Answer: I think you’re overthinking how this reflects on her integrity, and under-thinking — and under-discussing — the nuances of "trust, openness, and honesty." It is by no means a slam-dunk that telling the whole truth is always good.
Kant posed the question of whether you’re obliged to tell the truth if a murderer came to your door and asked where your friend is (I hate it when that happens). It’s a great starting point for the idea that even good, moral people draw lines in the gray when it comes to telling the truth.
The implications when it comes to relationships and cheating surface often in this column, and I can’t think of an instance when people weren’t split roughly down the middle between thinking the unselfish thing to do is to confess a one-time infidelity (because people deserve the truth), and thinking the unselfish thing is not to confess a one-time infidelity (because the confessor feels unburdened at the expense of peace of mind of the confess-ee, who arguably is no better for knowing).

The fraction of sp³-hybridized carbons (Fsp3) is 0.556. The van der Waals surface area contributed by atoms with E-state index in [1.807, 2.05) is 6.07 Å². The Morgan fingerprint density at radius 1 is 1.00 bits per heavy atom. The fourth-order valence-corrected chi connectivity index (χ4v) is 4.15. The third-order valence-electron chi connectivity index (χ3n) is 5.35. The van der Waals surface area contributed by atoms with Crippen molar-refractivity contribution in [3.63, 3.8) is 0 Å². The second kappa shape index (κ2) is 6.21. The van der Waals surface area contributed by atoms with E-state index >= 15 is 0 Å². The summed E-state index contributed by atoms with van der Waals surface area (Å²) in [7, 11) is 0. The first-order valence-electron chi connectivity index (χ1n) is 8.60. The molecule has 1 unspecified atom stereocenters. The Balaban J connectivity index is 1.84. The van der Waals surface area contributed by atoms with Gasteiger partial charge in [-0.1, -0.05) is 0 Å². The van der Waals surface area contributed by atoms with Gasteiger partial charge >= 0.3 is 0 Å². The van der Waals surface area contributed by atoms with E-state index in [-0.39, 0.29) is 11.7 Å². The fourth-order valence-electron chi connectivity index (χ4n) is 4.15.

So, consider shelving the impulse to jump to dire conclusions about your girlfriend, and raising the issue again — but not as it relates to her or even your friend. Instead, bring it up as it relates to life and to the deceptively tough choices presented by a decision to take the high road.
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